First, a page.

Education Can Change the World

Education Can Change the World

by Phil Waldron

As of this writing a caravan of migrants headed to the United States is crawling along highways in Mexico. Their stated intent is to enter the US illegally hoping that public sympathy will compel the US government to “let them in.”

As an expatriate living in Honduras it is interesting to hear the very diverse opinions of this phenomenon played out in the media. There are people on all sides of this question that feel extremely passionate about what they believe is the “right” thing to do in response.

Many of the extreme perspectives, in my opinion, seem to be over simplistic in their logic. And the media and special interest groups really don’t help because they are leveraging the situation for their own political agendas. Here at Mission UpReach we are seeking permanent solutions to many of the factors that have motivated these immigrants to risk everything on their walk north. We believe that their response is not the solution. It is true that in Honduras more than 66% of the population live in poverty earning less than $2.00 per day. Calculated over twelve months that is an annual income of $730 per year. For the year 2017, in the United States, the Federal Poverty Level Guidelines for the 48 contiguous states, for a family of four, was $24,600. This is more than 33 times what an average Honduran earns in a year.

In Honduras poverty is real. The crime and the systemic corruption that these immigrants in the caravan are fleeing is real. But let’s ask a question that might bring some clarity to the dilemma surrounding this current situation. If migration to the US is the solution to what oppresses the poor in Honduras; “what if all 66% of the population that lives in poverty left Honduras for the trek north?” That would be 66% of 8 million people or 5,280,000 moving north in order to better their lives. That is just the poor population of Honduras. Add to that the poor in Nicaragua, El Salvador, Guatemala and Mexico, all moving north to cross the border illegally and you would have the equivalent of a human Tsunami hitting the US economy. When you consider this simple perspective, it seems clear that migration in mass is not going to solve anything long term.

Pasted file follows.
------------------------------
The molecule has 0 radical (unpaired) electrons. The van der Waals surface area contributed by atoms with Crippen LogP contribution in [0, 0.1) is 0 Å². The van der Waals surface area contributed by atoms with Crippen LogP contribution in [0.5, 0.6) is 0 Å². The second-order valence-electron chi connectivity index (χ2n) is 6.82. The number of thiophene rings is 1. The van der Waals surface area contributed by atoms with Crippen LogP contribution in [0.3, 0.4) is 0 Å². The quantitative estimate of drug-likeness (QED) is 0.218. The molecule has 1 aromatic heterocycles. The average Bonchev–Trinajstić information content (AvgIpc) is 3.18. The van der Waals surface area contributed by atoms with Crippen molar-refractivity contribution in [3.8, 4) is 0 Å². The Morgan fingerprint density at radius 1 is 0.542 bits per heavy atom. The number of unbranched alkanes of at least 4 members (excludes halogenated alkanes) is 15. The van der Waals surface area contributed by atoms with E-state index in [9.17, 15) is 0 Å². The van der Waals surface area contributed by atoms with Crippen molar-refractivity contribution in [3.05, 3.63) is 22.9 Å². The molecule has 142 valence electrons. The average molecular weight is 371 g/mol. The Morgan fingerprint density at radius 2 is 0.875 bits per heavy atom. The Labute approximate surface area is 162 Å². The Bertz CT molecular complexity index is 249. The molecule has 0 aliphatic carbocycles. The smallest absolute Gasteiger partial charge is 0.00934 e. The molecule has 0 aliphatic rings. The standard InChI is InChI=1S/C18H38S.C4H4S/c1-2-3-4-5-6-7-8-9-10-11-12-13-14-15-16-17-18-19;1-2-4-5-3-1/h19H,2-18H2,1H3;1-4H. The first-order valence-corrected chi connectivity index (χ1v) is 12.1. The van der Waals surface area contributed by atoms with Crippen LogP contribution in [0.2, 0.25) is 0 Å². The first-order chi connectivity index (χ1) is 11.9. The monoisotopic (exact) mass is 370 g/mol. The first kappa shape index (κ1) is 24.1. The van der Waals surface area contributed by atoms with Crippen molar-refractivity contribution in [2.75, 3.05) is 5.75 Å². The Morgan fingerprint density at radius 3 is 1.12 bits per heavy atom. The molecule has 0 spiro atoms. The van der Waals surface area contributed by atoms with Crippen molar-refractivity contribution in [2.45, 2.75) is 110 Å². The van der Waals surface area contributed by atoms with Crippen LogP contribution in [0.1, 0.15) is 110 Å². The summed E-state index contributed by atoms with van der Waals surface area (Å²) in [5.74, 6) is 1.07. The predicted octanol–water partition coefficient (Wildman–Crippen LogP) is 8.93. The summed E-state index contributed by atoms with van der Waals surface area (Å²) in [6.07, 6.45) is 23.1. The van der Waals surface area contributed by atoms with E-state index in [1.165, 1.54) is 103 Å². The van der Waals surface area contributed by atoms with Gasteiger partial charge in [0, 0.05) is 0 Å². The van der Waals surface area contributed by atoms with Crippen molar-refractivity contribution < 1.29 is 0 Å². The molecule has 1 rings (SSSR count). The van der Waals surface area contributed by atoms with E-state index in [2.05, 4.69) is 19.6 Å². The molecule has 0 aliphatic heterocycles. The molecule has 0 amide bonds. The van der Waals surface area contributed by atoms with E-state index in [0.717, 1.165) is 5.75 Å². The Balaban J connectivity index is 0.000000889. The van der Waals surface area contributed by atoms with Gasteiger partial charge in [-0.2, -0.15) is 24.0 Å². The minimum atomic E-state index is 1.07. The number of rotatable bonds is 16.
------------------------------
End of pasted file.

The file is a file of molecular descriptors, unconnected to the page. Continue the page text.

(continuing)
If you would like to have some first hand, quantitative knowledge of what the situation is on illegal immigration from Honduras to the US, I would encourage you to read an article that highlights a Honduran Jesuit organization’s survey results. The report (written in 2018 using 2017 results) confirmed the economic crisis in Honduras as the main cause for migration. Of the respondents that had a family member who had emigrated in the last four years, 82.9 percent did so due to lack of employment and opportunities to generate an income. Meanwhile, 11.3 percent migrated due to violence and insecurity. In comparison, the 2015 ERIC-SJ survey showed that 77.6 percent migrated for economic reasons and 16.9 percent migrated due to violence. (https:// Emigrate-Economic-Reasons)

Nelson Mandela spent much of the remaining years of his life fighting poverty on a massive scale after being released from 27 years of incarceration. Here is one of his quotes that speaks to a long-term solution to oppressive poverty. “Education is the most powerful weapon which you can use to change the world.”— (Address by Mandela at launch of Mindset Network in July 2003). Mandela and others, like Gandhi, who have waged war on poverty have come to similar conclusions about poverty and oppression be it by crime or other elements in society. Gandhi said, “What is really needed to make democracy function is not knowledge of facts, but right education.”

Mission UpReach believes that the “right-education” that Gandhi spoke about it is one that affords the poor in Honduras the opportunity to become educated with formal schooling and spiritual discipling. We call it the John1010 Generation. Through the power of the Gospel we are seeking to disciple and educate a whole new generation of leaders that God can use to transform their nation one person at a time.

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